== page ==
## Staff -KATSUMATA, Shin-ya-

Name

**KATSUMATA, Shin-ya**
Position
Assistant Professor

E-Mail
sinya (email address: add @kurims.kyoto-u.ac.jp)

Research

Shin-ya Katsumata is working on the semantics of programming
languages. His current research interests are the following.

I) He is working on relational models of programming languages with computational effects. He especially studies a method to construct logical relations for monads based on Lindley and Stark's TT-lifting. The unique feature of this method is flexibility: it takes a wide class of parameters, and by varying them we can derive many different and useful logical relations for monads. Exploiting this flexibility, he obtained several results about the semantics of the lambda calculus and computational effects: 1) a solution to the definability problem of the lambda calculus with coproducts in any bi-CCC. 2) a simple, yet general conditions to establish relationships between monadic semantics of functional languages with computational effects. 3) a characterisation of the class of preorders on monads, and their enumeration (joint work with Tetsuya Sato).

II) He studies attribute grammars from a categorical perspective. One contribution is to give a new categorical formulation of attribute grammars as first-order algebras in the compact closed category obtained by Joyal et al's Int construction on a traced symmetric monoidal category. He also gives a functorial characterisation of Ganzinger and Giegerich's descriptional composition.

III) Effect systems are a type theoretic framework to statically estimate side effects caused by programs. Since the unification of monadic types and effect annotations, several semantic structures for the effect-annotated monadic types were introduced. In [1], he proposed to use a generalisation of monads with grades for the denotational semantics of effect-annotated monadic types. In a recent joint work with Fujii (Univ. of Tokyo) and Melliès (Univ. Paris Denis Diderot), we gave Eilenberg-Moore and Kleisli resolutions of graded monads.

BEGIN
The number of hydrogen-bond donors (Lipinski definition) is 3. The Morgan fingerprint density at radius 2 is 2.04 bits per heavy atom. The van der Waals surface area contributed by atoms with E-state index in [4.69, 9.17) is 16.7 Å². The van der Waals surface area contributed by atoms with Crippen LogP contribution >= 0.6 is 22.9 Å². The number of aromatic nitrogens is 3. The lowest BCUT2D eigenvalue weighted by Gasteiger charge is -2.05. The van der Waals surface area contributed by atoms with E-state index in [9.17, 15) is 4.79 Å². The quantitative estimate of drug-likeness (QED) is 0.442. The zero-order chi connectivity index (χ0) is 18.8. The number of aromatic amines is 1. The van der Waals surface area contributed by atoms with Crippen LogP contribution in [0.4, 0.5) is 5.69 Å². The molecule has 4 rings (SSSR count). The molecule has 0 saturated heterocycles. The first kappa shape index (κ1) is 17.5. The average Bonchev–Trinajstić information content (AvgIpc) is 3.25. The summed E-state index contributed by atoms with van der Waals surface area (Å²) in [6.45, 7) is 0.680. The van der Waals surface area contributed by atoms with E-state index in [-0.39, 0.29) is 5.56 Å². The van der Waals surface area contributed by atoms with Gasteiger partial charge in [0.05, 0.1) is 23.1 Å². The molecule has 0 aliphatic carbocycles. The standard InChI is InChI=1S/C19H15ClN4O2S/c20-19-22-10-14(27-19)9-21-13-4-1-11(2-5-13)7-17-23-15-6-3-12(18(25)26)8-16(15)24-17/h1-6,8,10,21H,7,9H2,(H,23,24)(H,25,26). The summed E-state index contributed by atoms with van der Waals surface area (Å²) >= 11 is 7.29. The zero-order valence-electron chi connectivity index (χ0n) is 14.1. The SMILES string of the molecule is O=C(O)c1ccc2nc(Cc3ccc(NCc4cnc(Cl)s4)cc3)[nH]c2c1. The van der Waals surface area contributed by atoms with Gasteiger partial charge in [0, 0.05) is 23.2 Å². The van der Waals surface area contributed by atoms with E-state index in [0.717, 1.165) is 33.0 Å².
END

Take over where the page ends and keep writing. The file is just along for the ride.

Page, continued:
[1] Shin-ya Katsumata. Parametric Effect Monads and Semantics of Effect Systems. In Proc. POPL '14, pp. 633-645, ACM, 2014.

I) He is working on relational models of programming languages with computational effects. He especially studies a method to construct logical relations for monads based on Lindley and Stark's TT-lifting. The unique feature of this method is flexibility: it takes a wide class of parameters, and by varying them we can derive many different and useful logical relations for monads. Exploiting this flexibility, he obtained several results about the semantics of the lambda calculus and computational effects: 1) a solution to the definability problem of the lambda calculus with coproducts in any bi-CCC. 2) a simple, yet general conditions to establish relationships between monadic semantics of functional languages with computational effects. 3) a characterisation of the class of preorders on monads, and their enumeration (joint work with Tetsuya Sato).

II) He studies attribute grammars from a categorical perspective. One contribution is to give a new categorical formulation of attribute grammars as first-order algebras in the compact closed category obtained by Joyal et al's Int construction on a traced symmetric monoidal category. He also gives a functorial characterisation of Ganzinger and Giegerich's descriptional composition.

III) Effect systems are a type theoretic framework to statically estimate side effects caused by programs. Since the unification of monadic types and effect annotations, several semantic structures for the effect-annotated monadic types were introduced. In [1], he proposed to use a generalisation of monads with grades for the denotational semantics of effect-annotated monadic types. In a recent joint work with Fujii (Univ. of Tokyo) and Melliès (Univ. Paris Denis Diderot), we gave Eilenberg-Moore and Kleisli resolutions of graded monads.

[1] Shin-ya Katsumata. Parametric Effect Monads and Semantics of Effect Systems. In Proc. POPL '14, pp. 633-645, ACM, 2014.